Functional Programming- Cup of Tea-use of ()

Hi all -
I have a quick question regarding the prepareTea function. I see it as an argument for the variable getTea.

const getTea = (prepareTea, numOfCups) => {

We later use prepareTea for the variable teaCup, but this time we use parenthesis. Why is that?

  const teaCup = prepareTea();

I know we use parenthesis for functions, but I guess my questions is why don’t include the parenthesis when passing it as an argument the first time…like this:

const getTea = (prepareTea(), numOfCups) => {

As always, thanks for your feedback!

// Function that returns a string representing a cup of green tea
const prepareGreenTea = () => 'greenTea';

// Function that returns a string representing a cup of black tea
const prepareBlackTea = () => 'blackTea';

Given a function (representing the tea type) and number of cups needed, the
following function returns an array of strings (each representing a cup of
a specific type of tea).
const getTea = (prepareTea, numOfCups) => {
const teaCups = [];

for(let cups = 1; cups <= numOfCups; cups += 1) {
  const teaCup = prepareTea();
return teaCups;

// Only change code below this line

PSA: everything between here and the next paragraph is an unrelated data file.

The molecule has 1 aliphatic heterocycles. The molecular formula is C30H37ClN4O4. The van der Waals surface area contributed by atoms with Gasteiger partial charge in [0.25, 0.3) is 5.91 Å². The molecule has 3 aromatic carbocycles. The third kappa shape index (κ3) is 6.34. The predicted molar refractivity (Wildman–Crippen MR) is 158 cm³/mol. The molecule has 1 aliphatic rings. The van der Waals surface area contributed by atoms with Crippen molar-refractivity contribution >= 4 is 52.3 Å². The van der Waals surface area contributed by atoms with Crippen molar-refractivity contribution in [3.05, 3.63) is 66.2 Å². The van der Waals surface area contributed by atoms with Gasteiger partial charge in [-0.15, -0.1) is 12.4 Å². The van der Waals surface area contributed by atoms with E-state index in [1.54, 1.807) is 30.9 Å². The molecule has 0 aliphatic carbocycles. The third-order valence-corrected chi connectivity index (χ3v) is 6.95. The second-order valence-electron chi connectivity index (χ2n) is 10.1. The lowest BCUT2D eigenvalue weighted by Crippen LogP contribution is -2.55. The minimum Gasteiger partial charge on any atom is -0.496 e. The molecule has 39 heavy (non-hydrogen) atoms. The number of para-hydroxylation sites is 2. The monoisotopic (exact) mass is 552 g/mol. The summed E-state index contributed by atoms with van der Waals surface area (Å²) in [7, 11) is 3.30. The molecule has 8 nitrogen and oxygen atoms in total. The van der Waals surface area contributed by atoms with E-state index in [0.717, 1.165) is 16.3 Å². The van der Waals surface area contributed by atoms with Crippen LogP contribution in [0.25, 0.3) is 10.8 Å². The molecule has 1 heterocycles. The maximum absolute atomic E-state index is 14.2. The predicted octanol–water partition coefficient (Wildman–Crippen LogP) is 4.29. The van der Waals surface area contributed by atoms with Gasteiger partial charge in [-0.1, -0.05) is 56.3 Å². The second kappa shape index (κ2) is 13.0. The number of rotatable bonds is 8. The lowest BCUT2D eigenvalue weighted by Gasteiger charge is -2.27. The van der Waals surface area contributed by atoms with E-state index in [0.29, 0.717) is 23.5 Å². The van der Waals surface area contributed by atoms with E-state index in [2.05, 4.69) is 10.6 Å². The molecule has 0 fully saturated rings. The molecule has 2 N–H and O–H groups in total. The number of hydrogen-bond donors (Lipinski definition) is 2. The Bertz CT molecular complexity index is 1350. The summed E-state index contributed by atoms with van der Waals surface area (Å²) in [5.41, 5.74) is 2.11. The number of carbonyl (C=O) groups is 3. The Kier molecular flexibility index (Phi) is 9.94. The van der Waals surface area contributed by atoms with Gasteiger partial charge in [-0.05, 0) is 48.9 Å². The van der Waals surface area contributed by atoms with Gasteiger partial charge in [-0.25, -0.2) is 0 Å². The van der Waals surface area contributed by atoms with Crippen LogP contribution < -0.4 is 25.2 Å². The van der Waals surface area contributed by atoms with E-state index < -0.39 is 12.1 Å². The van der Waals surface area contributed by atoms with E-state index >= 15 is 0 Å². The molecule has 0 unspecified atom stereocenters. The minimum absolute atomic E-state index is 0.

const tea4GreenTeamFCC = getTea(prepareGreenTea, 27);
const tea4BlackTeamFCC = getTea(prepareBlackTea, 13);
// Only change code above this line

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Challenge: Understand Functional Programming Terminology

Link to the challenge:

Hello :slight_smile:!

The first code:

const getTea = (prepareTea, numOfCups) => {

Is defining a function that receives a reference to another function and a number (the cups of teas to prepare).

The second code you posted is calling a function:

const teaCup = prepareTea();

If you pass the name of a previously defined function (or one that’s in the current context) as an argument to another function, that argument is considered a reference to a function, which then you can use/call/invoke.

However, if you were to add parentheses immediately after a function name, then you’re calling/using/invoking it instead, which would actually run the code inside the function’s body:

// Here we're defining a function,
// but it hasn't been invoked/called yet.
function myFunc() {
  return 10;

// Here we stored the result of calling/invoking/using myFunc
// In other words, the code inside myFunc has been executed
const storedResult = myFunc();

console.log("Stored result: %d", storedResult);
// Output: 10

// Here we would not be calling/using/invoking the function.
// Instead we assign a reference to the function
const referencedFun = myFunc;

// And now we call/use/invoke the function
const whatShouldBeTheResult = referencedFun();

console.log("What should be the result? %d", whatShouldBeTheResult);
// Output: 10
// Yep, it prints 10 too

Hope it helps :slight_smile:.

1 Like

The parentheses call the function (when you are not using them to declare the function) ,you don’t want to call the function when passed as an argument.

prepareTea is a variable to use to call which ever function you pass in, in this way you can get black or green tea.


Thank you for this. I appreciate the help!

1 Like

It certainly does. Thank you so very much. So helpful!!! I appreciate it!!


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